ANDOVER — Voters at town meeting Saturday approved a municipal budget of $520,432 — $52,568 less than last year’s spending plan.
The budget didn’t include school and county taxes, which are determined later in the year.
Another unknown that will affect taxation is the amount selectmen choose to borrow on a 10-year note for at least 10 road repair projects.
SAD 44 school board Director Sid Pew to raise and appropriate up to $500,000 for long-term road repair.
Road Commissioner Marshall Meisner suggested only $400,000 was needed because the remainder could be taken from Andover’s allocation from the state’s Urban/Rural Initiative Program Highway Fund.
“I can’t see raising tax dollars when we have money coming in,” Meisner said. “The state gives us this money every year and I was assured that the URIP money is not going down.”
However, no one amended Pew’s motion to $400,000 before it was approved, which drew a surprised reaction from Board of Selectmen Chairman Susan Merrow, who said she thought the cap should be $400,000.
“Five hundred thousand dollars will affect taxation, but $400,000 will probably just come out of URIP,” Merrow said. “A few minutes ago, you people didn’t want to let the Recreation Committee spend $4,000 on fields and now you’ve OK’d $500,000 for roads.”
Resident Brian Mills said extensive road repairs are long overdue and that $500,000 would be the best option to do the work all at once.
“We found out by piecemealing these roads years ago that they never get done,” Mills said.
“We should be doing 1½ miles a year and we haven’t done it,” Meisner said. “If we had, they wouldn’t be in this shape.”
In the list of road projects totaling $440,000, proposals include chip seal and overlay work on 4.3 miles of East Andover Road, chip sealing 3.5 miles of Upton Road from the town line of West Surplus to Crockett Bridge, chip seal and overlay work to 3.1 miles of South Arm Road, and overlay work on a half-mile of the Covered Bridge Road.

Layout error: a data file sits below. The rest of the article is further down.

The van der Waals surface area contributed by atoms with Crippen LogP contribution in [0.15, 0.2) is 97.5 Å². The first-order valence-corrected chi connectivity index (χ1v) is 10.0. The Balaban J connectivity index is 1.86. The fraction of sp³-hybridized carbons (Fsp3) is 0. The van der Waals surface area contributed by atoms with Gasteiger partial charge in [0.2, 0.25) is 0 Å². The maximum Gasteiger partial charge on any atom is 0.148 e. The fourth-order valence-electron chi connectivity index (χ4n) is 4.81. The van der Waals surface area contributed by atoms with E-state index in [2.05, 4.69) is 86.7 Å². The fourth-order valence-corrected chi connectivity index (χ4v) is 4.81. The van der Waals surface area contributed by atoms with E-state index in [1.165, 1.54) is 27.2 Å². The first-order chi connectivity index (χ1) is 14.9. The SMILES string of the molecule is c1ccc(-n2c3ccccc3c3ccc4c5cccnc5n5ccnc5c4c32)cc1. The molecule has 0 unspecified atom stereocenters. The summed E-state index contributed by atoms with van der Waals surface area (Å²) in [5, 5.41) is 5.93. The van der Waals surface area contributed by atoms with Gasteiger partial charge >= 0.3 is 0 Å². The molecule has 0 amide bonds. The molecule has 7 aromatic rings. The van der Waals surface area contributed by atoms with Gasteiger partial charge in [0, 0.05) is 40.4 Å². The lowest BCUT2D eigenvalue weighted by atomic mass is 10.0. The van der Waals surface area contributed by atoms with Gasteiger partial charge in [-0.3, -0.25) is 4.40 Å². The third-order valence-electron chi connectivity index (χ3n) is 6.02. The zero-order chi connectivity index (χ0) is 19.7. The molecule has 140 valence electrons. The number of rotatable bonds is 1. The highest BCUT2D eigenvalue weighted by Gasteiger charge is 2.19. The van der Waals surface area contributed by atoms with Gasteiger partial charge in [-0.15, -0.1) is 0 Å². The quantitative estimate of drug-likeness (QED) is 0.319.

Excluded from the list, according to Meisner, was repairing and paving 1 mile of Farmers Hill Road. He said that work would cost $277,450.
An accompanying article asked whether the town should borrow up to $500,000 at an estimated maximum annual interest rate of 4.5 percent, which Merrow and Selectman Keith Farrington — agreeing with voters — said was high. They will negotiate for a lower rate.
When people asked how it would affect taxes, businessman and Planning Board member Leon Akers said the annual payment on a $500,000 bond at 4.5-percent interest would be $61,250.
A majority then OK’d borrowing up to $500,000 for the listed road projects.
Another article asked whether the town would raise a designated fund amount to keep Andover Elementary School open if the SAD 44 School Board voted to close it. Merrow apologized for neglecting to put in a monetary figure.
Voters rejected the article, saying they wanted to wait and see what the school board does and to get more information.
“I honestly think that if Andover Elementary School closes, it’s the end this town,” fire Chief Rob Dixon said. “Life as we know it is done, period.”
Dixon and others said the town couldn’t afford to raise an estimated $250,000 per year to keep it open.
Residents Brad Thibodeau and Scott Owings urged residents to vote it down.
“We don’t know what the school board is going to do, but the initial estimate of $250,000 is a tax burden I don’t think this town can bear,” Owings said. “I don’t want to see the school close, because I don’t think the town can handle it.”
During Saturday’s annual town meeting, Andover Budget Committee member Richard Merrill explains the committee’s consensus on a social services request after confused voters learned that both the committee’s and selectmen’s recommendations were mislabeled as requests from social service agencies.